Veronica UK, the name might not ring a bell immediately but she’s the voice behind the Bollywood title track Hum Tum which she co-performed with another UK-based bhangra pop artiste, Juggy-D. Along with Juggy, she’s also an artiste from the Rishie Rich production firm, and is one of the premiere female artistes in the UK Asian community. Here, she talks to Images on Sunday about her music on a recent visit to Pakistan.
Q. You’re also known as Miss V, how did you end up with that nickname?
A. It’s my fault. Basically I was thinking of a title for the album. I just thought of a name, Miss V, and then I decided that because there are so many artistes in England with like, Miss ‘something’, I decided to change it. Now we’re going with Rush.
Q. How did you start out and end up with Rishie Rich productions?
A. It’s a long story. I was into music even as a young girl and have grown up with the best of both worlds, really: British, American and Asian. I met Rishie when I was 16, we formed a group called We Are One and used original music along with some R&B and pop soul. Fast forward, and we basically got a break from Yash Raj to do a song for the film Hum Tum in 2004.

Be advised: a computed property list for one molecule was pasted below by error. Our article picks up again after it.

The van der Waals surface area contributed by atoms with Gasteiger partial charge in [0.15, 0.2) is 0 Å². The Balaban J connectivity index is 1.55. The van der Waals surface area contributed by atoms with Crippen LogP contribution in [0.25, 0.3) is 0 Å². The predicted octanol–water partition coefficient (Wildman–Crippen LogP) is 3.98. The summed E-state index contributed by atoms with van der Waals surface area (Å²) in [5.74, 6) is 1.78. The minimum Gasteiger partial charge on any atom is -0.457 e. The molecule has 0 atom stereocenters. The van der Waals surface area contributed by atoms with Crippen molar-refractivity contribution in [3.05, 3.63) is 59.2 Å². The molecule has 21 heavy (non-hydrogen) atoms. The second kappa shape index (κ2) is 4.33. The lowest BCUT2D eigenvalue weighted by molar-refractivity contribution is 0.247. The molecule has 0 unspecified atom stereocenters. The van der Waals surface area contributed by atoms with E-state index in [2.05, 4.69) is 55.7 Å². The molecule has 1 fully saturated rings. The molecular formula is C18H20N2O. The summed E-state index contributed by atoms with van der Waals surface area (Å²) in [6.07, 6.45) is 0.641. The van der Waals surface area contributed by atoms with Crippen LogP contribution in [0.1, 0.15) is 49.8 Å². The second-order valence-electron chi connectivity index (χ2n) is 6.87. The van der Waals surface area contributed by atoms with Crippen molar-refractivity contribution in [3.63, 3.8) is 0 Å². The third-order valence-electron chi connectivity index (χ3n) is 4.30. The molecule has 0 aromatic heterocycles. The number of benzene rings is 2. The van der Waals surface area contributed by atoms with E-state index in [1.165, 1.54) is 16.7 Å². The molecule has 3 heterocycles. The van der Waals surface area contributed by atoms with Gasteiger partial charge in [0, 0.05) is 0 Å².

I did my first debut album in 2005 called Teen that did really well and went double platinum in India. It went to the number one spot in the BBC network chart and I was the first Asian female to ever have that. I then did Kya Cool Hain Hum.
Q. Some say that your Bollywood projects have contributed massively to your popularity.
A. Yes, definitely. Especially internationally and it’s been fantastic because wherever I go, if people don’t know me and if I just sing Hum Tum, that’s it. It’s all over, they all know it and they sing along and everything. It’s amazing and absolutely fantastic because that song has opened up a lot of doors for me and I’m really grateful.
Q. Are you working on another film project?
A. Yes, Toonpur Ka Superhero with Anu Malik, Rishie Rich, myself and H-Dhami. It’s an animation with Kajol and Ajay Devgan.
Q. You’re the only female in a genre dominated by men. How does it feel?
A. I don’t know. I’ve grown up with it now. I’m so used to it now that I don’t even flinch in a room full of men and I don’t even think about it.
Q. But has it been tough?
A. Yeah. Because I would go to shows and if it was my uncle taking me, they’d look at him and say “what’s a woman doing here?” and we were like “she’s here to perform.” You get used to facing these kinds of barriers and you just ignore them as you’ve got to get on with it.
Q. What are you working on right now in terms of your upcoming work?
A. The second album Rush is finished and it’s a very exciting project. I’ve put a lot of hard work into it and Rishie’s done a lot of work on the album. I’ve done a cover of Nazia Hasan’s Disco Dewanay. It was very exciting and wherever I go, I perform that song and people start singing along.
Then I’ve done a song with Abrarul Haq called O Sanam that is produced by Rishie and it’s fantastic. It’s kind of a mid-tempo ballad. When Abrar came to the UK for a tour, we supported him and performed at the Wembley Arena. His music is very different and Rishie has brought it up to date and made it accessible to the younger generation with O Sanam.
–written under the initials “HS”